“To date, I don’t feel that we’ve been doing enough to provide suitable nutrition support for patients on a vegan diet or to provide food in a more sustainable way. It’s important to recognise the pressure that hospitals are under to produce low cost, nutritious food, but I think we can do more. We are moving forward though, with some catering departments buying local and organic produce, providing plant-based or vegan menu options, and reducing use of plastics. When it comes to veganism, however, hospitals will have to change their ways now that ethical veganism qualifies as a philosophical belief under the Equality Act 2010. It’s now a humanitarian right to ask for vegan food.”


What can we do to help vegan patients?

“There are easy things dietitians can do when working with vegan patients. Meats, cheeses, and milk can be substituted for plant-based alternatives (although, where possible, choose fortified versions). We have been limited with oral nutrition supplement (ONS) options as they have historically been milk-based, so it’s wonderful to see vegan ONS feeds emerging into the market. As Dietitians, we should also adapt our advice, enabling us to provide food-first advice for vegan patients who are frail, elderly or malnourished.”


Louise’s top tips for a food-first approach with vegan patients

  • Watch the quality of milk alternatives. Some have 15-17Kcal/100ml and have very little fat or carbs and others (especially organic brands) aren’t fortified. We need to advise people to use some of the higher energy milks, for example, Oatley which has 40-50Kcal/100ml.
  • Emphasise the importance of protein. Elderly people, in particular, tend to have very few protein sources at breakfast and lunch so it’s important to ensure timing and spacing of good quality proteins.
  • Aim to have 2-3 different protein sources at each meal to ensure that an adequate amount of essential amino acids is provided.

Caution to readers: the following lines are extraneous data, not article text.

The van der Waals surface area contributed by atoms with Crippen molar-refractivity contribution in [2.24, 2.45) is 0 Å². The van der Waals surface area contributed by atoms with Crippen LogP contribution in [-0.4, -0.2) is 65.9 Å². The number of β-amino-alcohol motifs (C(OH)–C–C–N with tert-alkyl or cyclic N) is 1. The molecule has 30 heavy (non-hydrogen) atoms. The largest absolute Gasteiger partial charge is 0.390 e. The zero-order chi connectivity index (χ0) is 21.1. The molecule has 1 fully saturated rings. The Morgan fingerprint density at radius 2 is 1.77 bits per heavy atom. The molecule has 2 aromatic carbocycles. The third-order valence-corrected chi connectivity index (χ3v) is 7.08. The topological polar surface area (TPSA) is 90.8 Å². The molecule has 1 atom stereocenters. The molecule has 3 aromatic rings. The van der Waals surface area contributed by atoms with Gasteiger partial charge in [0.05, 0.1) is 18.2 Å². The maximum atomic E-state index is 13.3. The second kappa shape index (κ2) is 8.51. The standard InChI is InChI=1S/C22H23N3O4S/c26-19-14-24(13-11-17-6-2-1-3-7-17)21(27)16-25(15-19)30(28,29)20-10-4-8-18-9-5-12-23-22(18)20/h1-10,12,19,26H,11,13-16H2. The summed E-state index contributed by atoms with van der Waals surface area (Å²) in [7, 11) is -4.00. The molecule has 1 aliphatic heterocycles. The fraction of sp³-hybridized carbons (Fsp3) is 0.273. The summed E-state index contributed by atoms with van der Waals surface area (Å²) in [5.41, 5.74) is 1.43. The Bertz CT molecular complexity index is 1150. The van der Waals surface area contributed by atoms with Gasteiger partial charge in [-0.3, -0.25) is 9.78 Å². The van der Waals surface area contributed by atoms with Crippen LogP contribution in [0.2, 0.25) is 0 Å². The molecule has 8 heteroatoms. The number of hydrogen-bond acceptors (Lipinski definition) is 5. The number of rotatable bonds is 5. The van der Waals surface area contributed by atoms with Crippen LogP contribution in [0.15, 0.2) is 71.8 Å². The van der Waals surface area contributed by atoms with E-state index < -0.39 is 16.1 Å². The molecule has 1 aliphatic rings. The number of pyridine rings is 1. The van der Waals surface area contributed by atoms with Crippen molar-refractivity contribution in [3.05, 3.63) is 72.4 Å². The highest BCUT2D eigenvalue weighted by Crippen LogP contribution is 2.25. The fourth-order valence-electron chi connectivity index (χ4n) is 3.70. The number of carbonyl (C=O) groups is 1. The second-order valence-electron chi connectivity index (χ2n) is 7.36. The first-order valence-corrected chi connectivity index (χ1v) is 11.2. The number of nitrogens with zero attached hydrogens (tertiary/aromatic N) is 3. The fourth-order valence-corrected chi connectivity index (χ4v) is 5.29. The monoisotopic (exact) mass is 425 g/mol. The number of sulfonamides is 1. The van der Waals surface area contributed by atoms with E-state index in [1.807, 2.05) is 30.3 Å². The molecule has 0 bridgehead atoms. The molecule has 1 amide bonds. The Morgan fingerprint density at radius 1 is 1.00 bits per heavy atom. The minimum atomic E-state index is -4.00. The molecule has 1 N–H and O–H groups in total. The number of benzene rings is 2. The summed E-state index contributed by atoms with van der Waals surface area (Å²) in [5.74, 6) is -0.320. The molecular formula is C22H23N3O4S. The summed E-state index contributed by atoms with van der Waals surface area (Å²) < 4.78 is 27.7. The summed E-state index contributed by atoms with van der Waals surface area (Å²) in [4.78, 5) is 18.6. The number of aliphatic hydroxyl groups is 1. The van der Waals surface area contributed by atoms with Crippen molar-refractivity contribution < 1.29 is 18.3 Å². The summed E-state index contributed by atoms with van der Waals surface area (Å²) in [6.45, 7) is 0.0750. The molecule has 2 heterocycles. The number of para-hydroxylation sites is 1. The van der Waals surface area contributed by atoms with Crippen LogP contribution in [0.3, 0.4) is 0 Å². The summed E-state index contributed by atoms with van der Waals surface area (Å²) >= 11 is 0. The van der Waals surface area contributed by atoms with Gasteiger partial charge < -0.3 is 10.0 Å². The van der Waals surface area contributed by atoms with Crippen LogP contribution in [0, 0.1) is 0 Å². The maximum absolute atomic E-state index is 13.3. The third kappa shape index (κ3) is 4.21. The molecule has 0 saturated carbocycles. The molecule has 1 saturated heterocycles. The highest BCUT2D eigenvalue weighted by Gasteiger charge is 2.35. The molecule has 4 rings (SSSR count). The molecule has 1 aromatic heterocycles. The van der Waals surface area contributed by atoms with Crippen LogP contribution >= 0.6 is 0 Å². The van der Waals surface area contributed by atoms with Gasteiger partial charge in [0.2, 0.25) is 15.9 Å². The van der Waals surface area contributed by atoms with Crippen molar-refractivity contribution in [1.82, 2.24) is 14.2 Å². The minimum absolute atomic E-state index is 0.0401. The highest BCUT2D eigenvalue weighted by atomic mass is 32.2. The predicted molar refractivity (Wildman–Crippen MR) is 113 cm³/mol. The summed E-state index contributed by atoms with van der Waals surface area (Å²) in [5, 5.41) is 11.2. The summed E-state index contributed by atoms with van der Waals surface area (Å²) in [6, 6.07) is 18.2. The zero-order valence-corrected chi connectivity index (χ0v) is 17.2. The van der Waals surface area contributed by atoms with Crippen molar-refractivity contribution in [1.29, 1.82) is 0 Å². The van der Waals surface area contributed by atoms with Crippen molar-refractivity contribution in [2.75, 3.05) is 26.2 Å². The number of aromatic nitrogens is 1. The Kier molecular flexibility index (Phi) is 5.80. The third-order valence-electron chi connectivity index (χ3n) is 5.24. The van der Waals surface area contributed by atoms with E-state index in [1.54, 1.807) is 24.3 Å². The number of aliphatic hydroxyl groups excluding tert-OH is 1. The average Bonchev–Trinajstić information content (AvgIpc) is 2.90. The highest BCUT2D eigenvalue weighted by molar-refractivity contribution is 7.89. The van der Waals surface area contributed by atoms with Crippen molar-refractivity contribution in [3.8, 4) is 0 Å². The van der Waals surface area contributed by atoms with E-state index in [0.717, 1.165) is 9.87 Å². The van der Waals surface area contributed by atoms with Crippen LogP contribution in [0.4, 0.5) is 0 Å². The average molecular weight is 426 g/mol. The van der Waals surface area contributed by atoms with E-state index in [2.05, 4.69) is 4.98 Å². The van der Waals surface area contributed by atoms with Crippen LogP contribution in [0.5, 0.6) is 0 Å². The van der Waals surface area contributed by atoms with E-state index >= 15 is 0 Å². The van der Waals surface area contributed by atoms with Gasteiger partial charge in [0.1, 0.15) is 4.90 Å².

• Suitable vegan food sources may include lentils, quinoa, tofu, tempeh, beans, peanut butter, nuts and seeds.
  • Plant-based and sustainable oils such as hemp, olive or walnut oil, along with healthy fats such as avocado and nut butter should be added to meals to increase energy (calorie) density.
  • Seeds and nuts are great to add to meals or as a snack for a high-energy, high-protein snack. A portion is 30g (one ounce).
  • Coconut cream can be added to meals, desserts and fruit such as berries and bananas. It’s also a great addition to smoothies and curries.
  • Pulses, and other protein sources such as soy and tempeh should be added to meals. Pulses can be mashed, blended and added to foods as well.
  • There are some vegan protein powders on the market (hemp, pea etc). These can be used to make fortified milk and smoothies.
  • Watch out for the at-risk nutrients such as iodine (seaweed or iodized salt could be added), choline, B12, calcium, and iron. Use fortified products and consider supplements, if indicated.


We need to look out for the planet’s health too

When it comes to food sustainability, Louise's top tip would be to minimise food waste. “Cutting food waste and reducing plastic packaging is something you can do whether you're a vegan, veggie or a meat-eater. Try to encourage your patients to use up their leftovers by including them in curries, stews and old fashioned “use everything up” meals like bubble and squeak. Where possible, encourage them to recycle their ONS packaging too. Even small changes to the way we live and practice can have an impact.”

You can find out more about Louise via her website www.sustainabledietitian.co.uk and social media @sustainabledietitian